Photo by Paul Bogush
The world is full of warning signs. If you tune in to them, you will see that everywhere you go there are signs that tell you what not to do. Need proof? Click here. Early into my teaching career I realized that the same was true for my classroom. Every day kids were being told what not to do. We actually had entire school assemblies to start the year which consisted of nothing more than rules and warnings about what not to do.
Five years into teaching I removed the rules from my board. It was school policy that we post them, review them, follow them. What happens when a kid talks, how many strikes before getting a detention, the consequence for not doing homework. Each teacher had approximately 10 things that students should not be doing and the consequence for breaking the rule.
That was the year I realized that rules, policies, and strategies make no difference in student performance. It was the year I realized that classroom culture trumps all, and by removing my list of rules, I removed the unwritten message that told the kids that I will try to catch them when they were “bad” so that I can punish them to make them stop. It was the year we started talking about what they should be doing, and why we should be bold, courageous, and take risks.
In place of the rule poster I put a quote. I don’t remember what it was…one of those touchy feely inspirational quotes. And then I hung another…and another. It made my room feel very different. It went from a room in which motivating and inspiring became more important than consequences and punishments. It took me five years to figure that out.
Soon after that I found that I had unwritten rules being slowly developed. A unique classroom culture was being created. There were rules in my class, but they were not written on the walls. They were subliminal messages sent by me with every interaction I had with a kid, with every assignment I handed out, and with every conversation I had with a kid after each problem. The cute quote posters came down and in their place went quotes that reflected our unique classroom culture. My favorite that ended up being carried through for more than a decade was "Chin up and be fierce."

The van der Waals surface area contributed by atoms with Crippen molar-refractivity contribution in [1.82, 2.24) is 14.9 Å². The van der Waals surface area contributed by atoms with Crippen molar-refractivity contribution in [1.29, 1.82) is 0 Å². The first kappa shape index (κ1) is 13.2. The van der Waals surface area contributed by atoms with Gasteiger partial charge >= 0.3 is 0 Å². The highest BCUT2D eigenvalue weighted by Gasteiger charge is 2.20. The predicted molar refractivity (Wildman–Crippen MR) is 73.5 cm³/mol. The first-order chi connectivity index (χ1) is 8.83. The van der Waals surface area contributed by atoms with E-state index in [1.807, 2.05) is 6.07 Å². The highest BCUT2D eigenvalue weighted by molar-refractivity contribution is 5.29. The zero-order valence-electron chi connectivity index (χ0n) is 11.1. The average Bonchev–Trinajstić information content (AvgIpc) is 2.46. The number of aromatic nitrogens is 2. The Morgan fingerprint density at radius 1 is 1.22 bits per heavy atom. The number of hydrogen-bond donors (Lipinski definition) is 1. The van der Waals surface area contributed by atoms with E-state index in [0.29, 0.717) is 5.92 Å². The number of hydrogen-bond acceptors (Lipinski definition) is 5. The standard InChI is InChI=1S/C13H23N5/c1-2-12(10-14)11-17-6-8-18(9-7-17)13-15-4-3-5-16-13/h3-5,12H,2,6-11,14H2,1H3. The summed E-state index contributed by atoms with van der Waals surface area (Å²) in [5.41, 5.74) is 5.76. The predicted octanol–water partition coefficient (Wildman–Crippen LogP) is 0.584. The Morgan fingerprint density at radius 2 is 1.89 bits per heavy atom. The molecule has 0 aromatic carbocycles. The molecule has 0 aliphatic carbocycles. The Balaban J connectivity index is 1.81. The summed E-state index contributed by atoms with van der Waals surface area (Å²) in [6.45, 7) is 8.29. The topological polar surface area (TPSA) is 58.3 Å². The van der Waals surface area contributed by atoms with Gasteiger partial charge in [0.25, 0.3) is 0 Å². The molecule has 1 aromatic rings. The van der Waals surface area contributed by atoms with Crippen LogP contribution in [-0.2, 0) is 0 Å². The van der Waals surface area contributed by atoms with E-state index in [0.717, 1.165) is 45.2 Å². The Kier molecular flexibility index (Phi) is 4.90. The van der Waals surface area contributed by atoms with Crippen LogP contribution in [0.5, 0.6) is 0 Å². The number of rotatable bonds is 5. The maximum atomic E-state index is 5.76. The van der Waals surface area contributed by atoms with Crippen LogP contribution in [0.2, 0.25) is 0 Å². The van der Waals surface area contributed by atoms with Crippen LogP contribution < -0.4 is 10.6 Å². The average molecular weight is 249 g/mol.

This change in our classroom made me see student behavior and performance in a new light.
I slowly started to realize that many of the “negative” behaviors were not caused by “bad” kids breaking rules, but by kids who were afraid to be awesome. Kids who kept control of their dignity by purposely failing, messing around in class, or any number of other things because if they did not try to be awesome, then they could not fail. It was not about being afraid to “think outside-the-box,” It was about remaining in control. Getting a kid to move outside of their comfort zone can be very uncomfortable because you have to first convince them that it is ok to lose control of the results. For that to happen you need a room where everyone feels safe, where everyone knows that they will fall, but when they look up, they will see a hand being held out to help them back up…not a set of rules ready to push them back down.
My one non-negotiable rule that became the essence of my room was not just for the kids, it was also for me.
"When you fall, I will help you up."
After each time a kid "falls", we have to stop and examine our reaction from the students perspective. We have to stop and think about what we would want to hear if we were in the students shoes. We have to stop and imagine what it must be like to be the kid who is always being punished, always getting bad grades, always breaking the same "rules" and suffering from the same "consequences." After years of schooling, what message have we sent to our kids? Why is our first reaction to dole out a consequence instead of asking "what's wrong?"
When a kid only hears the world whispering to just give up, there is nothing more powerful we can do than hold out a hand and whisper "try it one more time."
It sounds too simple of a rule to make a difference, but it is the only rule that does.
Our deepest fear is not that we are inadequate. Our deepest fear is that we are powerful beyond measure. It is our light, not our darkness that most frightens us. We ask ourselves, Who am I to be brilliant, gorgeous, talented, and fabulous? Actually, who are you not to be? Your playing small does not serve the world. There is nothing enlightened about shrinking so that other people will not feel insecure around you. We are all meant to shine. We were born to make manifest the glory that is within us. It is not just in some of us; it is in everyone and as we let our own light shine, we unconsciously give others permission to do the same. As we are liberated from our own fear, our presence automatically liberates others.
Above edited quote from Marianne Williamson